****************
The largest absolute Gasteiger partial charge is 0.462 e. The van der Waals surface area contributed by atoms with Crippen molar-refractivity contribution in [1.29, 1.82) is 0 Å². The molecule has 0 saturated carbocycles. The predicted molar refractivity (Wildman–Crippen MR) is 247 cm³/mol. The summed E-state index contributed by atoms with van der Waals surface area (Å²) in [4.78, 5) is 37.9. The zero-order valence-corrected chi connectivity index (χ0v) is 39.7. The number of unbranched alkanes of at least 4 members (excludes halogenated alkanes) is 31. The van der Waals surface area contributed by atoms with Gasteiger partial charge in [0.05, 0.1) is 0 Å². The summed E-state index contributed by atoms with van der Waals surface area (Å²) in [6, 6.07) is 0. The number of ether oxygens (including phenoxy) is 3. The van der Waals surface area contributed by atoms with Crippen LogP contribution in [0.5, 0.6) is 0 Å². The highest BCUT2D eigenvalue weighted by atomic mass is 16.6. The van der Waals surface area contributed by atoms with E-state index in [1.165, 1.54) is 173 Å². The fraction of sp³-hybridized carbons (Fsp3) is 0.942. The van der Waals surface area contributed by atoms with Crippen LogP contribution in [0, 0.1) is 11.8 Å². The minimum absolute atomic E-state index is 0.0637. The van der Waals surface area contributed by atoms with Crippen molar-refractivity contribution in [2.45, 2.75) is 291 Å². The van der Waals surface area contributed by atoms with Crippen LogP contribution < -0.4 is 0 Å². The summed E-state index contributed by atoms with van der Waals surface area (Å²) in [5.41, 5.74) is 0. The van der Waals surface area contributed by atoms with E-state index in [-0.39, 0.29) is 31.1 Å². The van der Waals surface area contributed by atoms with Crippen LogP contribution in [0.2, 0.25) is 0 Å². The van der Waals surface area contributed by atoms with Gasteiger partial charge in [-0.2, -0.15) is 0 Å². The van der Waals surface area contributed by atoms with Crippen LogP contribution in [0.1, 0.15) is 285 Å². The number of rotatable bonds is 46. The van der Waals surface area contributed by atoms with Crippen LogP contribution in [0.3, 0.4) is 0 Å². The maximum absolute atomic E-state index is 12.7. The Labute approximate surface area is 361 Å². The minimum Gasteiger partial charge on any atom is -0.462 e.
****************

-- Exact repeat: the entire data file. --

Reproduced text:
The largest absolute Gasteiger partial charge is 0.462 e. The van der Waals surface area contributed by atoms with Crippen molar-refractivity contribution in [1.29, 1.82) is 0 Å². The molecule has 0 saturated carbocycles. The predicted molar refractivity (Wildman–Crippen MR) is 247 cm³/mol. The summed E-state index contributed by atoms with van der Waals surface area (Å²) in [4.78, 5) is 37.9. The zero-order valence-corrected chi connectivity index (χ0v) is 39.7. The number of unbranched alkanes of at least 4 members (excludes halogenated alkanes) is 31. The van der Waals surface area contributed by atoms with Gasteiger partial charge in [0.05, 0.1) is 0 Å². The summed E-state index contributed by atoms with van der Waals surface area (Å²) in [6, 6.07) is 0. The number of ether oxygens (including phenoxy) is 3. The van der Waals surface area contributed by atoms with Crippen LogP contribution in [0.5, 0.6) is 0 Å². The highest BCUT2D eigenvalue weighted by atomic mass is 16.6. The van der Waals surface area contributed by atoms with E-state index in [1.165, 1.54) is 173 Å². The fraction of sp³-hybridized carbons (Fsp3) is 0.942. The van der Waals surface area contributed by atoms with Crippen LogP contribution in [0, 0.1) is 11.8 Å². The minimum absolute atomic E-state index is 0.0637. The van der Waals surface area contributed by atoms with Crippen molar-refractivity contribution in [2.45, 2.75) is 291 Å². The van der Waals surface area contributed by atoms with Crippen LogP contribution < -0.4 is 0 Å². The summed E-state index contributed by atoms with van der Waals surface area (Å²) in [5.41, 5.74) is 0. The van der Waals surface area contributed by atoms with E-state index in [-0.39, 0.29) is 31.1 Å². The van der Waals surface area contributed by atoms with Crippen LogP contribution in [0.2, 0.25) is 0 Å². The van der Waals surface area contributed by atoms with Gasteiger partial charge in [-0.2, -0.15) is 0 Å². The van der Waals surface area contributed by atoms with Crippen LogP contribution in [0.1, 0.15) is 285 Å². The number of rotatable bonds is 46. The van der Waals surface area contributed by atoms with Crippen LogP contribution in [0.3, 0.4) is 0 Å². The maximum absolute atomic E-state index is 12.7. The Labute approximate surface area is 361 Å². The minimum Gasteiger partial charge on any atom is -0.462 e.